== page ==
Physical Therapy

Physical therapy includes tailored movement, exercises, and activities to address injuries and movement dysfunction. Physical therapy can help manage mild injuries, post-surgery recovery, and rehabilitation by effectively reducing pain and improving mobility. 


In cases of severe injury like fractures, surgical interventions for internal fixation might be necessary. Procedures might be minimally invasive or a larger procedure, based on the damage to the body part. 

Prevention of Work-Related Injuries

Most work-related injuries can be prevented by correctly using, storing, and managing tools. Here are some tips to avoid injuries at the workplace:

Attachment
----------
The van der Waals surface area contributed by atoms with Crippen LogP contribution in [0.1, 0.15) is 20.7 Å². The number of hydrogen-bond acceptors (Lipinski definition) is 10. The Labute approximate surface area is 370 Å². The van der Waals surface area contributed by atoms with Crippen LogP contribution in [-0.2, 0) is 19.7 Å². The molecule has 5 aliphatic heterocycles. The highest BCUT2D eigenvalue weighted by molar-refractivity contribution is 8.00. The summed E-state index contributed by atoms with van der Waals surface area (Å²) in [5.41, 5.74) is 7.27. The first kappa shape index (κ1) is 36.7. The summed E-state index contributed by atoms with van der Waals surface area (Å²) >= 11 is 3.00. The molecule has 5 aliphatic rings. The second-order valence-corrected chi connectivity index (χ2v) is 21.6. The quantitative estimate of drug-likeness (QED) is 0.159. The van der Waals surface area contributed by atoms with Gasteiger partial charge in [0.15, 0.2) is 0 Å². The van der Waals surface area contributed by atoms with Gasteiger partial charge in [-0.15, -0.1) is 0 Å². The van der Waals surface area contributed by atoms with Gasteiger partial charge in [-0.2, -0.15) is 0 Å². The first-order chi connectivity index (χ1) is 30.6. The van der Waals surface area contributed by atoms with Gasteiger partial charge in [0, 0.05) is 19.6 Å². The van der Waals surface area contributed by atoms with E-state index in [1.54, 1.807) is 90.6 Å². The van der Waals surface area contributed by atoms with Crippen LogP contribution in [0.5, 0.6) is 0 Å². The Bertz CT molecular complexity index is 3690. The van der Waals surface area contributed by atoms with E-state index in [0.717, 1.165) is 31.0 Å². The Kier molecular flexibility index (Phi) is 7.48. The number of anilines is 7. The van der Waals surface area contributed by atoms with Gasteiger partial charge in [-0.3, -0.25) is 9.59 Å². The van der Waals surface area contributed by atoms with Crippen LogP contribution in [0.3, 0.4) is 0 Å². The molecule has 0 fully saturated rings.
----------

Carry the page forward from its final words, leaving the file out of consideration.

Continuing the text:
• Complete a thorough training program before operating heavy machinery.
  • Conduct regular inspections of your workspace to identify potential hazards.
  • Implement safety policies.
  • Always wear personal protective equipment.

Treatment of Work-Related Injuries in Maryland

Injuries are unexpected and unavoidable sometimes, be it at the workplace. Seeking immediate and proper attention is crucial for avoiding complications. With his extensive experience and expertise, Dr. Ulric Bigby specializes in treating work-related injuries and providing personalized care and guidance for recovery.

Schedule your consultation online or get in touch with Dr. Bigby at one of his three locations: